What influences a country having, or not having, an official language?
Politifact mentions that there are 14 countries without an official language:
There are 196 nations, according to infoplease.com, an online almanac. The CIA lists no official language for 14 of them. Aside from the U.S., they are American Samoa, Australia, the Czech Republic, Denmark, Holy See, Iceland, Jamaica, Japan, North Korea, South Korea, Mexico, San Marino and the United Kingdom.
There doesn't seem to be much in common with regards to the countries that lack an official language. Some of them are democracies (the USA, Australia, South Korea), one of them is a totalitarian state (North Korea), the national languages differ (English, Japanese, Korean), and the culture of the peoples differ (some are predominantly Christian, while at least one is predominantly Buddhist).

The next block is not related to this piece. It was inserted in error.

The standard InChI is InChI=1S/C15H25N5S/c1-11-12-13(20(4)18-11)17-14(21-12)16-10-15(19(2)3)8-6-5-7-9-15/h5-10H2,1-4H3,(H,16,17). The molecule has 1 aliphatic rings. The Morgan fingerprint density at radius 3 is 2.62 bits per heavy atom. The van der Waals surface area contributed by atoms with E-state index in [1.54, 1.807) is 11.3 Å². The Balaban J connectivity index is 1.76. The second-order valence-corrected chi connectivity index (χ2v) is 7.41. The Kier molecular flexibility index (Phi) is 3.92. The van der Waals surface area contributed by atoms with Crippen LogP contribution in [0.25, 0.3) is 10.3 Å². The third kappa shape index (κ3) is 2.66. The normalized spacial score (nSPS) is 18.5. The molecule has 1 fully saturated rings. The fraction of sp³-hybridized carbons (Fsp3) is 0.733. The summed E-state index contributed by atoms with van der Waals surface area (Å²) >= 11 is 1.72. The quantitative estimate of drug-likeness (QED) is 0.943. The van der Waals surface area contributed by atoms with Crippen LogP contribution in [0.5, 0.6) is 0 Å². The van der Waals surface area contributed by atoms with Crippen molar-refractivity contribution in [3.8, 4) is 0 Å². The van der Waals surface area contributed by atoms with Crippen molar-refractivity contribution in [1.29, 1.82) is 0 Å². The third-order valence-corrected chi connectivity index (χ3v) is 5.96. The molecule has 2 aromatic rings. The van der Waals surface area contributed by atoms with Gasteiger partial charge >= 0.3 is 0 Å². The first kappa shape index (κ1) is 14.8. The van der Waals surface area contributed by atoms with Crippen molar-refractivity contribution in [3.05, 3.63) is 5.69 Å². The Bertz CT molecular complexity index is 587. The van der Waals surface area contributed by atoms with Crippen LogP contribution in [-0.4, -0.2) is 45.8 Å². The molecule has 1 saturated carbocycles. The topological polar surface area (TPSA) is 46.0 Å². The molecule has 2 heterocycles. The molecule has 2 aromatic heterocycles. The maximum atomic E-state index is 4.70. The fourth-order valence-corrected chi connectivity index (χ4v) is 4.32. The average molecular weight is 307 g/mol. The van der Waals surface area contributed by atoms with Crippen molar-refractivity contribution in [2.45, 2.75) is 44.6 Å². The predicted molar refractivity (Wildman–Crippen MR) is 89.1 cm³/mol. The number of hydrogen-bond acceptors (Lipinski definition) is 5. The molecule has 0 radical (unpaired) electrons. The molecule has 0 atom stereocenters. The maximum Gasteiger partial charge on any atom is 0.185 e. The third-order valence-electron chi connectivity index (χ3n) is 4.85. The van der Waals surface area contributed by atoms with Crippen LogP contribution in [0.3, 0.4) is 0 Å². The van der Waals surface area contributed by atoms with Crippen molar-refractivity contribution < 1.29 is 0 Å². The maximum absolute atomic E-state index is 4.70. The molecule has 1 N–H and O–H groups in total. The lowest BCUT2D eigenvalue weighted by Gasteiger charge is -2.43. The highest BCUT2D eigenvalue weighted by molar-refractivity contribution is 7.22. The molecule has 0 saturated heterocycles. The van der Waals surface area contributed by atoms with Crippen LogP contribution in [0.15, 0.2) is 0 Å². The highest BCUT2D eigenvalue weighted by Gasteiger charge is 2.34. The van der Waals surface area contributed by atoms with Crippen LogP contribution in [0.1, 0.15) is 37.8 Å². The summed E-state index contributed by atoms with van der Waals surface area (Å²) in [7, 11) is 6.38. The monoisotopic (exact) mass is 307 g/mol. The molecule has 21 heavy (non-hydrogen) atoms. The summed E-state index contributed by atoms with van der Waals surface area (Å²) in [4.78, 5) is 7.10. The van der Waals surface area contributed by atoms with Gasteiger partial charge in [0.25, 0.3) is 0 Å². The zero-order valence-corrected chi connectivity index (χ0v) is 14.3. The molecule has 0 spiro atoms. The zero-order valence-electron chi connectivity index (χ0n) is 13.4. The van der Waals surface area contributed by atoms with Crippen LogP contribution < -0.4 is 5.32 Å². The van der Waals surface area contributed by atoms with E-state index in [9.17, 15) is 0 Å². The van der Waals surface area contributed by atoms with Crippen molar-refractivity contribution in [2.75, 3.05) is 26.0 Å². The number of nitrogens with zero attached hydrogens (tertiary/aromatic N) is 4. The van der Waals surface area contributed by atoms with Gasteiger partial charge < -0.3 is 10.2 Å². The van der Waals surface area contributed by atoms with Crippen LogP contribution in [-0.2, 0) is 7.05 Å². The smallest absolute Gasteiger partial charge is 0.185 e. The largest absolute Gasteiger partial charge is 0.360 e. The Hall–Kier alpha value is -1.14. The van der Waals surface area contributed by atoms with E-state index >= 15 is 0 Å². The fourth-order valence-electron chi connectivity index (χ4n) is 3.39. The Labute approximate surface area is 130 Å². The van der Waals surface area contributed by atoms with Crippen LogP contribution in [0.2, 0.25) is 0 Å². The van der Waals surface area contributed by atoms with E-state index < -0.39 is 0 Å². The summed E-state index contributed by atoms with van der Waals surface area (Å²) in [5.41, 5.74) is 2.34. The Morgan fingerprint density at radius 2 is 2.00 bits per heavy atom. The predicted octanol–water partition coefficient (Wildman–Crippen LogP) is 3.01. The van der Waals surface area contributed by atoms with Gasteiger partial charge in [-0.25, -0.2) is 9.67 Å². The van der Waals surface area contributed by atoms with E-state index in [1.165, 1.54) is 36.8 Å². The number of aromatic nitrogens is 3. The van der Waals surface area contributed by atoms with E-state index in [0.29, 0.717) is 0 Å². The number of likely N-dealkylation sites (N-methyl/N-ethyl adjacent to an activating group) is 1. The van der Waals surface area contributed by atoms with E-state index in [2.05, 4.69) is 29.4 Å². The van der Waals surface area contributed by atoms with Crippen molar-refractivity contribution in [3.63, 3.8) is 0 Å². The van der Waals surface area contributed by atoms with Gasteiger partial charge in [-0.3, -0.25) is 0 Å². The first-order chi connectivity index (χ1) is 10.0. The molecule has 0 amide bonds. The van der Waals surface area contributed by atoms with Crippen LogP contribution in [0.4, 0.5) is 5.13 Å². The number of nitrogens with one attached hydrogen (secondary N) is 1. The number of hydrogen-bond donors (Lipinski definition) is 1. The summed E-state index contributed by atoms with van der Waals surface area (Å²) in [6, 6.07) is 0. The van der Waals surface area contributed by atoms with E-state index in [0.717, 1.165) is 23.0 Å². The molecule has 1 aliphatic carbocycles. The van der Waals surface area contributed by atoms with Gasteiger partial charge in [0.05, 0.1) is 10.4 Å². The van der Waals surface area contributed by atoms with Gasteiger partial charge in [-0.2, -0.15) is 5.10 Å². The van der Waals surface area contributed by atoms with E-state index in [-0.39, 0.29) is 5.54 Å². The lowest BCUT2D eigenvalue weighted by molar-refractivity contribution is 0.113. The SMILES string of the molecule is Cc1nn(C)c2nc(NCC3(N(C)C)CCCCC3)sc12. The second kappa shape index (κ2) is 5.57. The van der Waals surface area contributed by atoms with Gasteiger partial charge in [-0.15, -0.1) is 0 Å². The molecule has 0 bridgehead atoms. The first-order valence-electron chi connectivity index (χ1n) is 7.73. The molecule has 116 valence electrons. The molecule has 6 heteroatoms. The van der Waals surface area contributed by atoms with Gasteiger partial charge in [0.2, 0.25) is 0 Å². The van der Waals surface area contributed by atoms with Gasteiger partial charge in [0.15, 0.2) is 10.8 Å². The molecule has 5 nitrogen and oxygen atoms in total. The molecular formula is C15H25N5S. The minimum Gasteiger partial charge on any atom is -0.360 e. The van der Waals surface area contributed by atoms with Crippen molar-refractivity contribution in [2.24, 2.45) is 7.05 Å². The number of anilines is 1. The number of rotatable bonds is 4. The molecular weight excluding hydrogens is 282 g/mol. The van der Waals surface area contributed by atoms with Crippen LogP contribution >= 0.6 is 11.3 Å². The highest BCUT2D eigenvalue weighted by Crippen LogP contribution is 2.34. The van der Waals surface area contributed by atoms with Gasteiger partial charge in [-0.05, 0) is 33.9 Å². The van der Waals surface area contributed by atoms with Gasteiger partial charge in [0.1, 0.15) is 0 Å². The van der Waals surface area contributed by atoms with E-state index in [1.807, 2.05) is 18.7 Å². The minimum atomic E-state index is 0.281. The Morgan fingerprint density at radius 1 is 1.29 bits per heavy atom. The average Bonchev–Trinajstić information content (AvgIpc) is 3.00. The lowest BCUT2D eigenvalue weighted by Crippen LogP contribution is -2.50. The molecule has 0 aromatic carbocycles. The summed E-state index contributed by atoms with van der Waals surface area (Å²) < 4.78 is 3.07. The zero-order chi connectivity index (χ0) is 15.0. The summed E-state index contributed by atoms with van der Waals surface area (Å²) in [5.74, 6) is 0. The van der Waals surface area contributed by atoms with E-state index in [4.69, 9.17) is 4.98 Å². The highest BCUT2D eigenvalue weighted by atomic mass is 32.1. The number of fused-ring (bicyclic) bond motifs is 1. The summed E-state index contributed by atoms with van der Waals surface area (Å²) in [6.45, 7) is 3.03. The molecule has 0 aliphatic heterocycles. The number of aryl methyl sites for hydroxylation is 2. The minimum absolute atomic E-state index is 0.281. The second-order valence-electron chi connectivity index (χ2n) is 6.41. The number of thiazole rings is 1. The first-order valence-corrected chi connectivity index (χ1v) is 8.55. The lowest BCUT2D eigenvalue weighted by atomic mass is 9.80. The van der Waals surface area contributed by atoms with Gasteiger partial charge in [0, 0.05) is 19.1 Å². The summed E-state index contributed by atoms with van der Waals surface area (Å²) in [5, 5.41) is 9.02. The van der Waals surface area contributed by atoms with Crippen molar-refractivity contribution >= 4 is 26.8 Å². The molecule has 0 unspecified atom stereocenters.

Does a country being fairly monolingual affect whether or not a country has an official language? I assumed it would, but some countries have a single official language - only 101 out of 178 countries have more than one official language (yes, that 178 countries is different from what Politifact is saying - "what is a country?" may be a difficult concept)
Does the degree of nationalism of a country affect it? Are there any other factors?